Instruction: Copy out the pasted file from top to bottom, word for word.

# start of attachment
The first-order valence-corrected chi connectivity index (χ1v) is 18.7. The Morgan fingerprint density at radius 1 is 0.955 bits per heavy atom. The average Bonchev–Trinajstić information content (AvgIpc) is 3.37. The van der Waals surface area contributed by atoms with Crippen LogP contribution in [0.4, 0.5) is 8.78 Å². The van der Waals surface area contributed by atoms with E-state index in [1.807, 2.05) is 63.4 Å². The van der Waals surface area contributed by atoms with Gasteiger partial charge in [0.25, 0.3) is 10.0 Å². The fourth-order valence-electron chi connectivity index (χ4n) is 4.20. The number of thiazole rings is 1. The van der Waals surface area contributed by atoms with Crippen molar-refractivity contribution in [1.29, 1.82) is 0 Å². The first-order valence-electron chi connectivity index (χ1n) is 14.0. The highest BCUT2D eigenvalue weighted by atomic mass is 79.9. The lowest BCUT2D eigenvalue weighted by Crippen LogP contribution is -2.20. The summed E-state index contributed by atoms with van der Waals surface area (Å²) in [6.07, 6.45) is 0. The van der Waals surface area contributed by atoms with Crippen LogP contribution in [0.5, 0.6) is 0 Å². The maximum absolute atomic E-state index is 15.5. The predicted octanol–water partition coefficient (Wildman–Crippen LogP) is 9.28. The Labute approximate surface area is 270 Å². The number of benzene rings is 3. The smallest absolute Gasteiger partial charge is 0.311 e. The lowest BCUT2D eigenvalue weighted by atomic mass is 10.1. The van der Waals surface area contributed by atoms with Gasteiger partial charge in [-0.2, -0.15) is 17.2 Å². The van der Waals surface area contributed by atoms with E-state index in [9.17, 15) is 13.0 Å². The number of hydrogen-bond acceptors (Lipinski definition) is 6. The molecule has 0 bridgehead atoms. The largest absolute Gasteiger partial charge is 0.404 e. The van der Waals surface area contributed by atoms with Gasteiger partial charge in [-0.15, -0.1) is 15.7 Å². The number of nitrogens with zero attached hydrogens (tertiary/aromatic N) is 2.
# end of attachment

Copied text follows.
The first-order valence-corrected chi connectivity index (χ1v) is 18.7. The Morgan fingerprint density at radius 1 is 0.955 bits per heavy atom. The average Bonchev–Trinajstić information content (AvgIpc) is 3.37. The van der Waals surface area contributed by atoms with Crippen LogP contribution in [0.4, 0.5) is 8.78 Å². The van der Waals surface area contributed by atoms with E-state index in [1.807, 2.05) is 63.4 Å². The van der Waals surface area contributed by atoms with Gasteiger partial charge in [0.25, 0.3) is 10.0 Å². The fourth-order valence-electron chi connectivity index (χ4n) is 4.20. The number of thiazole rings is 1. The van der Waals surface area contributed by atoms with Crippen molar-refractivity contribution in [1.29, 1.82) is 0 Å². The first-order valence-electron chi connectivity index (χ1n) is 14.0. The highest BCUT2D eigenvalue weighted by atomic mass is 79.9. The lowest BCUT2D eigenvalue weighted by Crippen LogP contribution is -2.20. The summed E-state index contributed by atoms with van der Waals surface area (Å²) in [6.07, 6.45) is 0. The van der Waals surface area contributed by atoms with Crippen LogP contribution in [0.5, 0.6) is 0 Å². The maximum absolute atomic E-state index is 15.5. The predicted octanol–water partition coefficient (Wildman–Crippen LogP) is 9.28. The Labute approximate surface area is 270 Å². The number of benzene rings is 3. The smallest absolute Gasteiger partial charge is 0.311 e. The lowest BCUT2D eigenvalue weighted by atomic mass is 10.1. The van der Waals surface area contributed by atoms with Gasteiger partial charge in [-0.2, -0.15) is 17.2 Å². The van der Waals surface area contributed by atoms with E-state index in [9.17, 15) is 13.0 Å². The number of hydrogen-bond acceptors (Lipinski definition) is 6. The molecule has 0 bridgehead atoms. The largest absolute Gasteiger partial charge is 0.404 e. The van der Waals surface area contributed by atoms with Gasteiger partial charge in [-0.15, -0.1) is 15.7 Å². The number of nitrogens with zero attached hydrogens (tertiary/aromatic N) is 2.